During the four days he struggled to survive,
he received not only shrapnel wounds, and a
gunshot wound, but several fractures. He also broke
his back after two Taliban RPGs nearly killed him.
He crawled miles to get to help.
     Marcus Luttrell saw each of his friends and teammates die a hero's death. Marcus was, himself, plagued with injuries--it would have been easy to just lie down and quit. Instead, Marcus recalled Axe's dying request, "You stay alive, Marcus. And tell Cindy I love her." Luttrell reasoned that if he were killed, "who then would ever know what my buddies had done? And how hard and bravely they had fought? No. It was all up to me. I had to get out and tell our story" (p. 264).

     At that point, Marcus reassessed his situation and considered that SEALS fight in teams, "only in teams," and "backing up" each other, but there where he was, being hunted down, he was "all alone--this was entirely another game." Luttrell decided that he "...needed to learn to fight all over again, not like a Navy SEAL, but like a secretive Afghan mountain man...stealthily, staying out of sight, making no sound, causing no disturbance" (p. 275).
U.S. Navy Seals Trident emblem.

     What follows is a harrowing flight from Taliban soldiers tracking his every move through the mountains, and a monumental struggle to survive dehydration, pain, and blood loss.

WHAT I THINK ABOUT THE BOOK:  First, as far back as I know of in my family, men and women have joined and been part of military service...including my husband as a Lieutenant Commander in the U.S. Navy. Many of my family members have died serving our country including my uncle, brother and son. Other members of our family who served in horrific wars (e.g. WWII.) and battles (Battle of the Bulge) came home changed and were never the same young men they had once been. I have a profound love and respect for the young men and women who serve our country in military service.

     The young men comprising the Navy Seals, as a group, are considered to be the among the best, most elite of fighting units in the world. It was a SEAL team (SEAL Team 6) who took out Osama bin Laden. On almost any list you look at (of the top fighting forces in the world), the U.S. Navy SEALS will, invariably, be in the top ten list. THE TOP TEN MOST POWERFUL FORCES IN THE WORLD lists the U.S. Navy Seal unit in the number one spot.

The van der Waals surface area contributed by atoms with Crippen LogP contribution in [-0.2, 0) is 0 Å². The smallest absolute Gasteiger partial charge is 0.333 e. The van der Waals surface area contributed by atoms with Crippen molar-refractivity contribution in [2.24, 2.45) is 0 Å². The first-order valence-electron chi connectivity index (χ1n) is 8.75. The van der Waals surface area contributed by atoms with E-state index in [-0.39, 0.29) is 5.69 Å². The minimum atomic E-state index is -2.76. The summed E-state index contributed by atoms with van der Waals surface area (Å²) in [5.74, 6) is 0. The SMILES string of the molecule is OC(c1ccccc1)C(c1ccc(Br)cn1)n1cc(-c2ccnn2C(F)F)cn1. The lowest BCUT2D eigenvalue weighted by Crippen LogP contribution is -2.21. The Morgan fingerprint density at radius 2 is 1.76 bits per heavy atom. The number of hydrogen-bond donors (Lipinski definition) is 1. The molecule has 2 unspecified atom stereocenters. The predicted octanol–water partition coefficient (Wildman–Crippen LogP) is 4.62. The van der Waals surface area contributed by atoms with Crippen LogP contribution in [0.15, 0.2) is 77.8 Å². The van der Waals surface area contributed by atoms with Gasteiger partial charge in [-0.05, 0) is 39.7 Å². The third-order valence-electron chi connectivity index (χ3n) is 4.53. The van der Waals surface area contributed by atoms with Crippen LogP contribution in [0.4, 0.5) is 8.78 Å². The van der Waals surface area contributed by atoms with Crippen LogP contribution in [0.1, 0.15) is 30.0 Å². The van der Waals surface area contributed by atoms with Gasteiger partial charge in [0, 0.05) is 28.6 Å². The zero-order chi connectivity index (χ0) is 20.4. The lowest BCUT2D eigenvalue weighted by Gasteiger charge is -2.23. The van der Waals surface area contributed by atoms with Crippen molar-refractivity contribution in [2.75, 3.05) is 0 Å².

The book contains an amazing story about how Marcus Luttrell became a SEAL. It chronicles his determination and grit in getting through the SEAL training. Following on the heels of the training is a monumental story of courage, sacrifice and love of friends, country, and family. . . and an amazing set of circumstances for Marcus Luttrell to have survived!

A scene from the movie, Lone Survivor, starring Mark Wahlberg as
Marcus Luttrell, and Ali Suliman as Gulab (in the center). Gulab
was one of the Pashtun people. The village offered "lokhay" to Marcus
Luttrell, hospitality that put the village on the line.
     The one negative critique I have of the book is the early-on writing (up to say...about at 40% of the book). For example, in Chapter two the topics jump wildly from wrestling alligators for fun to Pope John Paul would have been a good SEAL, to snakes, to his mom's horse training abilities, to the Texas oil industry, the crash of 1986, to losing the farm, to his Dad's qualities, being a bouncer at a redneck bar, his dad teaching him to shoot straight, swimming, General Douglas MacArthur, training with Billy (in preparation for becoming a SEAL), etc. I realize he's reminiscing, but I got whiplash in Chapter Two.

     Also, Luttrell makes no apologies for being outspoken in his criticism of certain government policies and also of the press. If those topics offend you as a person, then this book is not for will feel angry and agitated. If, however, your brand of patriotism is akin to that of the Texan's views, then you will loudly cheer Marcus's all in your vantage point.